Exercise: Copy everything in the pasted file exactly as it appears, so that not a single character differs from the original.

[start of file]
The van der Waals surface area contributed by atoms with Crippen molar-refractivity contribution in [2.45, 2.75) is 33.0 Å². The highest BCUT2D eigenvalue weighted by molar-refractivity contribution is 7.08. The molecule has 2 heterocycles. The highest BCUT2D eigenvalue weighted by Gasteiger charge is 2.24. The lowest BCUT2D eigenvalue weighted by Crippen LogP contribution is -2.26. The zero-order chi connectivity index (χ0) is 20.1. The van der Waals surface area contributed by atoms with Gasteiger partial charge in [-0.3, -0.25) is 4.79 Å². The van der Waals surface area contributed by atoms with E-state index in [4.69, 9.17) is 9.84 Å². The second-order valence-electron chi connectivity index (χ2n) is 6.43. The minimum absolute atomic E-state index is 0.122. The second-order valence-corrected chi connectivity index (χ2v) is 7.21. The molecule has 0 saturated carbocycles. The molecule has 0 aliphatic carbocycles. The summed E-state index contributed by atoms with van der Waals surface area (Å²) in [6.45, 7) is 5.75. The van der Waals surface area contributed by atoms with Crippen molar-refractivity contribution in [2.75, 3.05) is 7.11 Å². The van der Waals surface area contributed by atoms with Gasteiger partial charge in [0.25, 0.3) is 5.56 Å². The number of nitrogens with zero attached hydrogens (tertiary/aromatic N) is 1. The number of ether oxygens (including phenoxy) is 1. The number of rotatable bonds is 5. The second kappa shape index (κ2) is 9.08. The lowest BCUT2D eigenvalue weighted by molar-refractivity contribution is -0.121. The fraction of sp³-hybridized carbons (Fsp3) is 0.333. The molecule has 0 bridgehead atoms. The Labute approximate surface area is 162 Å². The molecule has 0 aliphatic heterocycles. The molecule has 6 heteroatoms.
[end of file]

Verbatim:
The van der Waals surface area contributed by atoms with Crippen molar-refractivity contribution in [2.45, 2.75) is 33.0 Å². The highest BCUT2D eigenvalue weighted by molar-refractivity contribution is 7.08. The molecule has 2 heterocycles. The highest BCUT2D eigenvalue weighted by Gasteiger charge is 2.24. The lowest BCUT2D eigenvalue weighted by Crippen LogP contribution is -2.26. The zero-order chi connectivity index (χ0) is 20.1. The van der Waals surface area contributed by atoms with Gasteiger partial charge in [-0.3, -0.25) is 4.79 Å². The van der Waals surface area contributed by atoms with E-state index in [4.69, 9.17) is 9.84 Å². The second-order valence-electron chi connectivity index (χ2n) is 6.43. The minimum absolute atomic E-state index is 0.122. The second-order valence-corrected chi connectivity index (χ2v) is 7.21. The molecule has 0 saturated carbocycles. The molecule has 0 aliphatic carbocycles. The summed E-state index contributed by atoms with van der Waals surface area (Å²) in [6.45, 7) is 5.75. The van der Waals surface area contributed by atoms with Crippen molar-refractivity contribution in [2.75, 3.05) is 7.11 Å². The van der Waals surface area contributed by atoms with Gasteiger partial charge in [0.25, 0.3) is 5.56 Å². The number of nitrogens with zero attached hydrogens (tertiary/aromatic N) is 1. The number of ether oxygens (including phenoxy) is 1. The number of rotatable bonds is 5. The second kappa shape index (κ2) is 9.08. The lowest BCUT2D eigenvalue weighted by molar-refractivity contribution is -0.121. The fraction of sp³-hybridized carbons (Fsp3) is 0.333. The molecule has 0 bridgehead atoms. The Labute approximate surface area is 162 Å². The molecule has 0 aliphatic heterocycles. The molecule has 6 heteroatoms.